• This rear view analysis is waste of time and stupid at best. Who doesn't know that desktop days are numbered. Honestly, how many desktops are you buying these days. Laptops are powerful and can carry the same tasks as a desktop machine plus provides mobility. So the transition is obvious.
        The analysis should be more like how many people have shelved notebook buying plans and switched to mobile phones (which I think is 0%) or switched to tablet devices like ipads etc., ipads/android tablets is where Intel has been bleeding until end of last year losing 90+ business to ARM. But Intel has woke up to this call, the future will be bright for Intel in this space as well as they will be bring same power and performance to even mobile phones.

        This game is not new to Intel. They were challenged like during notebook transition also. Google around for companies Transmeta etc., Where are they now?

        ARM will have the same future? The answer depends...I will leave it at that argument will take a couple of pages...

      • That makes sense and is not a surprise to me. Not only is socket 1155 compatible with Sandy Bridge but is is also compatible with Ivy Bridge 22nm. The Haswell socket 1150 supports the Haswell on chip VTR and will likely have most value when coupled with an OS that can take advantage of its power conservation features. Those are not exactly "desktop CPU" features. Power conservation will be an issue for laptop sysems.

        Socket 1155 motherboards are not only "safe" but they are very cheap since there are many suppliers.

        A neutral rating and a target price that yields a 5% dividend is pretty safe. That is how she selected the $18 target. $18 = 5%. If Intel declared a dividend incease when they declare next week, she will raise her target.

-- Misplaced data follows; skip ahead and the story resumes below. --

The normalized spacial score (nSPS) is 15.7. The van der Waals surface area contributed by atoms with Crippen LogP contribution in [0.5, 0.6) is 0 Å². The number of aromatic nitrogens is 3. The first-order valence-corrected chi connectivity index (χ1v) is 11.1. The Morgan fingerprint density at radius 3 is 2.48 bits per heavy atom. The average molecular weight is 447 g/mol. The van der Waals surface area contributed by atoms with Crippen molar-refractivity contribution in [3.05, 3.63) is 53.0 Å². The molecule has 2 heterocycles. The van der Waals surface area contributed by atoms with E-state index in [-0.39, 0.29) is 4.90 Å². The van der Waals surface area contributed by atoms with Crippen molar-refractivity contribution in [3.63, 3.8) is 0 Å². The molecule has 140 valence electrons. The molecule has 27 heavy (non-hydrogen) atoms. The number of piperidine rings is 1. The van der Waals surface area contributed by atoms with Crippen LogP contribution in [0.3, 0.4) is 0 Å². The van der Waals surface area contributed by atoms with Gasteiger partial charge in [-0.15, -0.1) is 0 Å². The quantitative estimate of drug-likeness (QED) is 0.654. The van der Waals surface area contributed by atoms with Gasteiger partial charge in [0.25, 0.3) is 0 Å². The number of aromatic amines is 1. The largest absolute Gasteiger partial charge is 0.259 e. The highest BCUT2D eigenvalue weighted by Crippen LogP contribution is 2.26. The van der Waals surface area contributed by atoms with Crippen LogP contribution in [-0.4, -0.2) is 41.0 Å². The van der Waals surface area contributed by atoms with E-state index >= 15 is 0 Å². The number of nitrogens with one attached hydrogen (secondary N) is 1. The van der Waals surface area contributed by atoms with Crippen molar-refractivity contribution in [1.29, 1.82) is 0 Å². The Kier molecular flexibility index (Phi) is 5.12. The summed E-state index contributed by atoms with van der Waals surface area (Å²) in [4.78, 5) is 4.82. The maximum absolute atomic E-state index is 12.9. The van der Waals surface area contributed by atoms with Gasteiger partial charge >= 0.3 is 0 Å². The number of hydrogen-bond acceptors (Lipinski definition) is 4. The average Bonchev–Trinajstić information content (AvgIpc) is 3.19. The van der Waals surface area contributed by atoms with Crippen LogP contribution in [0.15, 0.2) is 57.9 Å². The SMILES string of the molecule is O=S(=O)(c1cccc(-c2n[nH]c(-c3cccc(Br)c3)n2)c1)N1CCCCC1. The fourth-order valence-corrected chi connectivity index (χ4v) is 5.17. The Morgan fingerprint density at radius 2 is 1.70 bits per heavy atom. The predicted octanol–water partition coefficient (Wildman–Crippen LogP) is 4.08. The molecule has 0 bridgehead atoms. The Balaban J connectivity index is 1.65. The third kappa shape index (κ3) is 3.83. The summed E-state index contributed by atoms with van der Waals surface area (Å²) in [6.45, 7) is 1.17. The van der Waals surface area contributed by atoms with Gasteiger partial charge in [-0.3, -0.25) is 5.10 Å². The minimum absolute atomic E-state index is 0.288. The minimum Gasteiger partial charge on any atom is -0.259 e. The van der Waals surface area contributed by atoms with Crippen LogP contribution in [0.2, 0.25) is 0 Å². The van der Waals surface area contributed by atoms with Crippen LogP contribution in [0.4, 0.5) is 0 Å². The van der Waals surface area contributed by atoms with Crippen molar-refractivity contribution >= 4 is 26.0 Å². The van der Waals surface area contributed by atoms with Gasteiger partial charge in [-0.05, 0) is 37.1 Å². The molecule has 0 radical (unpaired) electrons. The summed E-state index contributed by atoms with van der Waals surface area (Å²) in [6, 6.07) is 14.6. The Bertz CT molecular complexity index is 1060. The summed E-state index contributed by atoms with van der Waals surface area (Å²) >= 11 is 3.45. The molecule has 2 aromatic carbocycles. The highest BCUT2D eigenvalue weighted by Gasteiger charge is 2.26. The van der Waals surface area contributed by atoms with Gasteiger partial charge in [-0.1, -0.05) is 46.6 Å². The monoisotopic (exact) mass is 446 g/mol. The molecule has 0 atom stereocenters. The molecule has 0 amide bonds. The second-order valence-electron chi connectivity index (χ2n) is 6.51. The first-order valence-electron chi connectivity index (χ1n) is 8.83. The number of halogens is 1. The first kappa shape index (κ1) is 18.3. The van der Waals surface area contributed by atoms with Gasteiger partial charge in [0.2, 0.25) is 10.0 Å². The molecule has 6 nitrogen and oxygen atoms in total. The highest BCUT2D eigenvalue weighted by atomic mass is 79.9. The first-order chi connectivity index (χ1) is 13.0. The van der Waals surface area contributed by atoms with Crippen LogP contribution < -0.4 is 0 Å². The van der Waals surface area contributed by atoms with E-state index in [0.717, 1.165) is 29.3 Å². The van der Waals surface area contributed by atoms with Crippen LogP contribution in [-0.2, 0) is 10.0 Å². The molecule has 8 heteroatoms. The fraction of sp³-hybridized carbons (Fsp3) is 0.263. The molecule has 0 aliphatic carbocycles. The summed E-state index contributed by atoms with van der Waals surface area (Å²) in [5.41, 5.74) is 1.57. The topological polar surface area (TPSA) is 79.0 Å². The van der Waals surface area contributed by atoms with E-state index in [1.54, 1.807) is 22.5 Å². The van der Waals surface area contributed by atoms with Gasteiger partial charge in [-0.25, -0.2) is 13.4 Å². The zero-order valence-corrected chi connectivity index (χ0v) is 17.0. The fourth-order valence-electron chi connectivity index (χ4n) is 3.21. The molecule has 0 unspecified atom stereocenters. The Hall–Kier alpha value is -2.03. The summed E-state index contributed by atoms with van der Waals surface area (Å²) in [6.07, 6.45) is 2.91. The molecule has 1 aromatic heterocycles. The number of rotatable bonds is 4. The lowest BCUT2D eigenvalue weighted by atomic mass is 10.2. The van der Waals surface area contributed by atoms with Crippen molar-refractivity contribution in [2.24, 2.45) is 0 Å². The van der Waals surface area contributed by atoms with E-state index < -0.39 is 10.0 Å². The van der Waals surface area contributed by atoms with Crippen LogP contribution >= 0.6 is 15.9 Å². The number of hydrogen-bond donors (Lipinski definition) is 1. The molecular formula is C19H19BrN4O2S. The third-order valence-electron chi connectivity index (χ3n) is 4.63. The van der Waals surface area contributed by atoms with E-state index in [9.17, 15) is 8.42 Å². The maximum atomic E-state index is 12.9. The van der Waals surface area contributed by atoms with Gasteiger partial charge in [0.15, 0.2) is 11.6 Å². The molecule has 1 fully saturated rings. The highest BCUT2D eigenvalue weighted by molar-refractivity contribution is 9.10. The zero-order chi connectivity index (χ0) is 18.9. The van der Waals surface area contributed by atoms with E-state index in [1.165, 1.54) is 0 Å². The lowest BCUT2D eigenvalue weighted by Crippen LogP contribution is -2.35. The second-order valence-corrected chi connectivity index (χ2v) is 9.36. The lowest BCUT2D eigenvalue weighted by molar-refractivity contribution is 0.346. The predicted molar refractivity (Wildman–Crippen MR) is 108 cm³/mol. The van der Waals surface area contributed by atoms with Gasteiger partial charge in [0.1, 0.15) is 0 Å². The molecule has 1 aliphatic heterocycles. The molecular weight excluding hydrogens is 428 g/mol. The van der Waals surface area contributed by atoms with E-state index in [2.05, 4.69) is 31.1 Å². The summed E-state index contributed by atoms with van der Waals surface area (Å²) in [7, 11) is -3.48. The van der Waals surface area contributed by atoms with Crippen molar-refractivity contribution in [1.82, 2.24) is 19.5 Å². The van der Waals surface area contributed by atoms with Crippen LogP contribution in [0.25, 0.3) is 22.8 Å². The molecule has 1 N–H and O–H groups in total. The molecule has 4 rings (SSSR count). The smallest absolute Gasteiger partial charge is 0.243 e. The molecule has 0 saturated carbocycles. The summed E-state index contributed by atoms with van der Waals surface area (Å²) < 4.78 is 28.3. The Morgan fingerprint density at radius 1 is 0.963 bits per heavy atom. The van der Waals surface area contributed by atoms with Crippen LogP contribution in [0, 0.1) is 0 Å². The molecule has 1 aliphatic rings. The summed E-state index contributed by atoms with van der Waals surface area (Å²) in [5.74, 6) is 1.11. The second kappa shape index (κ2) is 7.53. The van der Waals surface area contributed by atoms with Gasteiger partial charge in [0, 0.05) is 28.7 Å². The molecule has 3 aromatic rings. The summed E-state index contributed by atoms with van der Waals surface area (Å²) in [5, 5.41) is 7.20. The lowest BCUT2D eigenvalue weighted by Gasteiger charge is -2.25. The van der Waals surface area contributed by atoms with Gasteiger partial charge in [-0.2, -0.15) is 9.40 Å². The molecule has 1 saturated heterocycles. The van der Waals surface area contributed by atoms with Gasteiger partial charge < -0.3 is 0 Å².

• +The sales numbers have spoken. It looks like Microsoft has a veritable hit on their hands. With the intro of Haswell, some of the criticism around this PC will get addressed. Also, this leads the way for core series chips to be put to use in tablets which is probably a win for core series sales volumes. If I was Qualcomm or NVidia, I would be very scared about competition for tablet chips in this form which neither has a chance of competing with at least on the performance front.

      Windows 8 it seems is set to take off as a touch OS albeit a little slowly contrary to earlier reports.

      • 3 Replies to khitchdee
      • Khitchdee, great post. Glad you admit that Microsoft hit a homerun with Surface Pro.

      • khitchdee•Mar 15, 2013 2:13 AMFlag

        +The sales numbers have spoken. It looks like Microsoft has a veritable hit on their hands. With the intro of Haswell, some of the criticism around this PC will get addressed. Also, this leads the way for core series chips to be put to use in tablets which is probably a win for core series sales volumes. If I was Qualcomm or NVidia, I would be very scared about competition for tablet chips in this form which neither has a chance of competing with at least on the performance front.

        Windows 8 it seems is set to take off as a touch OS albeit a little slowly contrary to earlier reports.

        ______________
        Great post and very accurate, KHITCHDEE.

      • Haswell improves the Surface Pro by a wide margin. A Core tablet that runs full W8, will probably support multi-boot with Android and other OSs, and have the power of an Ultrabook is very compelling. It won't be cheapest tablet around but it will be the tablet power users will buy.